The other Wednesday when I arrived at the Zendo to set up for practice, there was water on the hardwood floor. It must have dripped down though it had not been raining. Perhaps from our neighbors above. I placed the cushions in their usual spots, but later, right as people were arriving, I noticed that the water had seeped forward into one of the cushions. I remember being angry at the water for disobeying and disrupting the calming symmetry of the room. I was also so very concerned because the cushions were the generous gift of Chris Wilson and I am always extra vigilant when to care for something when it is a gift (its all a gift, sure, but that's a post for another day).
Anyway, it stuck with me, this rouge water, creeping into my plans and my order, and casting it aside. I remember checking in it during kinhin to make sure it had not again ventured into practice.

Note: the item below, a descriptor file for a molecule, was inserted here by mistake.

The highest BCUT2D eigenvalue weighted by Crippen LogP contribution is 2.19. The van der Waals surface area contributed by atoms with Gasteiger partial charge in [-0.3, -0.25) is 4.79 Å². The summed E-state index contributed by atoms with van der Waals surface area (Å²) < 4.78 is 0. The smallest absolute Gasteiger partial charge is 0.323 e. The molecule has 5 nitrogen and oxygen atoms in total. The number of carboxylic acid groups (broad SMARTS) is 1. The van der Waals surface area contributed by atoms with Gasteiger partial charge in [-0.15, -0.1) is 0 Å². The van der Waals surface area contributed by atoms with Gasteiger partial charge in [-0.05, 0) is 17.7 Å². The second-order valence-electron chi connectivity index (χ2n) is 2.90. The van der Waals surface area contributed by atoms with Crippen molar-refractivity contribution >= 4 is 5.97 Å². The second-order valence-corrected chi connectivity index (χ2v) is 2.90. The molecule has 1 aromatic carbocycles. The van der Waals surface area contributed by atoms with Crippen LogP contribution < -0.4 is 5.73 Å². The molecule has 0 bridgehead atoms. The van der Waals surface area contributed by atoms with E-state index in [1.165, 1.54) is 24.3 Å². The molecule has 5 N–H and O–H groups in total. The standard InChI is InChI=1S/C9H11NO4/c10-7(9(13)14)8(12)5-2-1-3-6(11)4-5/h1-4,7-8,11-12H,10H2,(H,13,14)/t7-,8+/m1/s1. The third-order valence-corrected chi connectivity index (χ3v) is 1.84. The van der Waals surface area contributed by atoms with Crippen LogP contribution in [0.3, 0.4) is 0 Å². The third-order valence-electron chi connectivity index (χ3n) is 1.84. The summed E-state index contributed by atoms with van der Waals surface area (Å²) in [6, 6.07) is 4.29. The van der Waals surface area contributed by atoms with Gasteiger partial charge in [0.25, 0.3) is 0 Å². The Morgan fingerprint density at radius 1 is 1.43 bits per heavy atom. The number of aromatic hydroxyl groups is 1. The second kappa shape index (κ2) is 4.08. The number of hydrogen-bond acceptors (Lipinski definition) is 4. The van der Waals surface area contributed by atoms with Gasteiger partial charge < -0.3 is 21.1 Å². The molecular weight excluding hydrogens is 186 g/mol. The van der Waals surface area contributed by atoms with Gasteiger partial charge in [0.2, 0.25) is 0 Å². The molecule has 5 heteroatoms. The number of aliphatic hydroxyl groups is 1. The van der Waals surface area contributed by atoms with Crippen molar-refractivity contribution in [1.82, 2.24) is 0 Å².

These are the things that go through my head when I sit. Who would have guessed how many water spills would be on the road to enlightenment.
I sat with the Young Dharma meditators group last night on Dolores. Really lovely group there.
We talked about anger and action. There seemed to be a schism in the group, or at least a difference of opinion in the discussion, between those who felt like anger was to be trained away, and those that felt that anger was, in itself, something deserving of our attention.